SOURCE OF THE FDR DRIVE

title.source
Share on Twitter

January 30, 2013 is President Franklin Delano Roosevelt’s 131st birthday, and what better way to celebrate in a FNY manner than to finally nail down the source, or the southern end, of where the Drive begins — at least as far as the Department of Transportation determines it. For me, that’s always been a gray area.

 

Before the elevated parkway that shrouds South Street was built in the early 1940s, and renamed FDR Drive after the president’s death in 1945, South Street itself was right at the edge of the island, and the East River licked at it and occasionally inundated it. The prows and bowsprits of sailing ships hung over it.

At its northeastern end, it made a dogleg at Montgomery Street, with Front Street taking its place and running northeast. In the 1890s, South Street came to an end at the now-vanished Corlears Street. the bend in the East river north is called Corlear’s Hook.

 

This 1949 Hasgtrom finds the Lower East Side in transition. ┬áThe East River Drive is still new, while most of the major housing projects that dominate the neighborhood haven’t appeared yet with the exception of the Vladeck Houses, the Al Smith Houses, and Knickerbocker Village, and most of the area’s cross streets are still completely intact.

The city has never quite known what to call the elevated viaduct over South Street. It’s called the East Side Express Highway, or the South Street Expres Viaduct, or a combination of those terms. (I imagine most motorists just call it the FDR Drive.)

Here, the South Street dogleg is preserved, ending at Pier 45 (today there are no piers north of Pier 17, in the Seaport). Front Street continues to run along the East River Drive, which is a surface road east of Gouverneur Slip. Today, Front Street gets no further north than Dover Street.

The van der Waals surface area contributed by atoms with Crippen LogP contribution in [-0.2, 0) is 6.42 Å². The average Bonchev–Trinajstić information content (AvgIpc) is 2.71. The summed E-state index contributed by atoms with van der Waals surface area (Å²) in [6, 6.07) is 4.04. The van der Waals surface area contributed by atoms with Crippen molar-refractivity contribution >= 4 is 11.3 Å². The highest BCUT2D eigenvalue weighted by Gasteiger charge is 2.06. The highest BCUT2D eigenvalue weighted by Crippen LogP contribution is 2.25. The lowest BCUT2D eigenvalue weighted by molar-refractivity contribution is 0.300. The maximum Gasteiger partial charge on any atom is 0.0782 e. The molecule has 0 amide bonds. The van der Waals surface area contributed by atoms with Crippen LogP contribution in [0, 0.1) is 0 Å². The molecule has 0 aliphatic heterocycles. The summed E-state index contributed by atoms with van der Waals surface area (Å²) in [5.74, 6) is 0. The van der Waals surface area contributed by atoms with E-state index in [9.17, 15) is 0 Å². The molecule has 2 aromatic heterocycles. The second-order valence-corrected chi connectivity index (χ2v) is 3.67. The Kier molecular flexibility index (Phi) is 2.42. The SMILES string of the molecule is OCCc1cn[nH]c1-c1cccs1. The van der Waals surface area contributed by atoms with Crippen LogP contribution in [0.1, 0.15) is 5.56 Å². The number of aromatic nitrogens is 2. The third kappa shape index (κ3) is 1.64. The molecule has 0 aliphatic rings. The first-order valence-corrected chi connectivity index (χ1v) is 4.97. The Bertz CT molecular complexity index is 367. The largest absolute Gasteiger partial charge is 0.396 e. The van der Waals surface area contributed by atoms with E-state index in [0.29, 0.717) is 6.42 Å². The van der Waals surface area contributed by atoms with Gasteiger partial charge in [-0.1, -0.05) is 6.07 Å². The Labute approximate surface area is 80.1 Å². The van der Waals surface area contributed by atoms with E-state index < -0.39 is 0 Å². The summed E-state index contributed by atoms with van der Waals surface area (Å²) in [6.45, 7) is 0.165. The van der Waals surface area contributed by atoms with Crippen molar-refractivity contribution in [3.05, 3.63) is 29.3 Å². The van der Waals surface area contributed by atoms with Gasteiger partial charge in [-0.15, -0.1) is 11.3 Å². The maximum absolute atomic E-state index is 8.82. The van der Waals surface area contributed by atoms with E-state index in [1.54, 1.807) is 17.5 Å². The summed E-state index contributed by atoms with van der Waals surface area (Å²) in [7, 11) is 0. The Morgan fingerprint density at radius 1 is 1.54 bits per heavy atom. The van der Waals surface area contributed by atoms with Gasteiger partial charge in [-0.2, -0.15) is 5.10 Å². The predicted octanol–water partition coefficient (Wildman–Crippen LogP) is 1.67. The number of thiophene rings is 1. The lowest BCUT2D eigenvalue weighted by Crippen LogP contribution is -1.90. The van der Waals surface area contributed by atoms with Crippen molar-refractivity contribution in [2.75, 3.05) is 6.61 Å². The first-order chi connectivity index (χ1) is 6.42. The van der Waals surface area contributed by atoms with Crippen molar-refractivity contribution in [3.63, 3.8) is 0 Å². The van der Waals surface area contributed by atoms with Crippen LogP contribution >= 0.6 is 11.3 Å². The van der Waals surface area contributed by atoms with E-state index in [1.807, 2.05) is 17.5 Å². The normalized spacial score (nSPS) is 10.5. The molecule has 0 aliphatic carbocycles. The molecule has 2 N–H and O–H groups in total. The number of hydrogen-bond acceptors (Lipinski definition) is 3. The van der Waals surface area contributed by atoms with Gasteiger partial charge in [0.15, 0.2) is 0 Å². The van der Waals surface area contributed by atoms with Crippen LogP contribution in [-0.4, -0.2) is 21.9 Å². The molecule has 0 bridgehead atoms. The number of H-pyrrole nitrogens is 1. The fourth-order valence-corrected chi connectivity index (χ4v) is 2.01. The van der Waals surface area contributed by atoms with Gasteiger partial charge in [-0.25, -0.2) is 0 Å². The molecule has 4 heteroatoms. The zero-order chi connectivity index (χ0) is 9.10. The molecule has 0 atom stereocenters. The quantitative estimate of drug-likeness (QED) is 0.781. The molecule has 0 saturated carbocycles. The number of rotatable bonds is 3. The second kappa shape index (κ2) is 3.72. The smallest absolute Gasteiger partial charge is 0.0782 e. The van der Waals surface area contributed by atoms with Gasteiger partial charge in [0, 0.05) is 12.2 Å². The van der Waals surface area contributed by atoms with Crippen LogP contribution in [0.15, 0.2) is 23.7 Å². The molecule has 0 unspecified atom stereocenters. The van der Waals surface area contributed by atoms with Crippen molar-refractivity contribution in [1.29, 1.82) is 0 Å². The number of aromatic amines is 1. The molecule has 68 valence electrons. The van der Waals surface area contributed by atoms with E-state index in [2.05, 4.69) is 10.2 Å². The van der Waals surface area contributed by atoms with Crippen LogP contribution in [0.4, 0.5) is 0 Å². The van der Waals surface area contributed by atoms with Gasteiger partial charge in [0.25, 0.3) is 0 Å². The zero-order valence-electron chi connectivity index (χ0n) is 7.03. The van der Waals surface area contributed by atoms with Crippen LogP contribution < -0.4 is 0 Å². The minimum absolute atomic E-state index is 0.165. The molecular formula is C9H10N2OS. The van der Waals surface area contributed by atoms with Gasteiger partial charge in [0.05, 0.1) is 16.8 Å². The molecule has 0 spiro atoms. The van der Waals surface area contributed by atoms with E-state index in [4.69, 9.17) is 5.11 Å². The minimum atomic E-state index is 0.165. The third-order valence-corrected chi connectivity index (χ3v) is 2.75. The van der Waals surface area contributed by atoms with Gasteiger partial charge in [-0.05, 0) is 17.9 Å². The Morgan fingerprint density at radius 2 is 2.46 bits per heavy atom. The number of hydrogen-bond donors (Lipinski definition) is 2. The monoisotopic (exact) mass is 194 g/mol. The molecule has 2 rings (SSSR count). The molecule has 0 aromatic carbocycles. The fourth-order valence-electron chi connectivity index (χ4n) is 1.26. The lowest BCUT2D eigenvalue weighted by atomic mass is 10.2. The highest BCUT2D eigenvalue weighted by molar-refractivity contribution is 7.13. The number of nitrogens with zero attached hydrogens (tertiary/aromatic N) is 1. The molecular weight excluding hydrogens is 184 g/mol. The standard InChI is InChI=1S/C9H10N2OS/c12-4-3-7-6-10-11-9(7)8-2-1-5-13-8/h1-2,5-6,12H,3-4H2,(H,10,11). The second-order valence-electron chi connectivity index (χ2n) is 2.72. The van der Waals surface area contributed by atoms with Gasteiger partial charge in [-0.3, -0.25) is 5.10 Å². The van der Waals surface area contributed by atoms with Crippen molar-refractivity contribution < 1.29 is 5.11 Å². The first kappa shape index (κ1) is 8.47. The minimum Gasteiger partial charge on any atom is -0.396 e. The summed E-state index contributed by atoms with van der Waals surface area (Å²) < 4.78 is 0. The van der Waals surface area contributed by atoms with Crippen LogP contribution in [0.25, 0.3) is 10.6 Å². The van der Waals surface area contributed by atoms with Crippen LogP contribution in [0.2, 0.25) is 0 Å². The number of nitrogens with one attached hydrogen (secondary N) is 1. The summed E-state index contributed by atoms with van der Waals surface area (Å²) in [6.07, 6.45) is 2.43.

Today the DOT marks the FDR Drive as far south as Montgomery Street, which is a two-lane route with a center mall running along the Vladeck Houses. Montgomery has always been the point where South Street doglegged to the east, and to this day, traffic uses it to gain access to the FDR Drive going northbound.

 

Thus, Montgomery can claim to be the only street that intersects both South Street and the FDR Drive.

1/30/13

 





Share on Twitter

Categorized in: Forgotten Slices Tagged with:

6 Responses to SOURCE OF THE FDR DRIVE

  1. domish13 says:

    Front Street between Montgomery and Jackson Streets is still extant, renamed as FDR Drive. The southbound exit (Manhattan Bridge/South Street) before the viaduct begins takes you onto it.

    • Kevin Walsh says:

      Yes — my post concerns where the DOT begins marking the FDR Drive

      • domish13 says:

        Forgot to mention that the South Street dogleg is also extant. You have a photo of it up above. It is the street (unmarked and I believe now closed off) to the right of the FDR on-ramp at Montgomery Street. My dad would take my mom over there in the late 60′s and early 70′s to teach her how to drive (unsuccessfully, though).

  2. Alex says:

    In your third paragraph, shouldn’t “northeast” (twice) be “southwest”?

  3. Tal Barzilai says:

    On both Manhattan highways, there is one side to get to one direction, but hard to find one to get to the other side, though for the West Side Highway portion of the 9A, which is below 57th Street, it’s obvious to go to the northbound side. Starting with the FDR Drive northbound, it can be accessed from Whitehall Street, Avenue of the Finest, Montgomery Street, Houston Street, 23rd Street, 34th Street, 48th Street, 63rd Street, 96th Street, and possibly 125th Street. Meanwhile the West Side Highway southbound can be accessed from Chambers Street, Laight Street, Canal Street, 24th Street, 29th Street, 34th Street, 41st Street, 42nd Street, 43rd Street, 51st Street, 54th Street, and 55th Street, though I am only talking about the West Side Highway portion, and all exits on the Henry Hudson Parkway portion go both ways. One other thing, exits 3 and 4 are skipped when going northbound on FDR Drive, but that’s because there was never any ramps for them to begin with.

  4. Don says:

    I am trying to find elevations for the height of the FDR Drive viaduct at the South Street Seaport area for purposes of planning logistics for staging an outdoor corporate event. Does anyone have any idea what the relative heights are? clearances beneath and roadway and railing heights above?

Leave a Reply

Your email address will not be published. Required fields are marked *

*

You may use these HTML tags and attributes: <a href="" title=""> <abbr title=""> <acronym title=""> <b> <blockquote cite=""> <cite> <code> <del datetime=""> <em> <i> <q cite=""> <strike> <strong>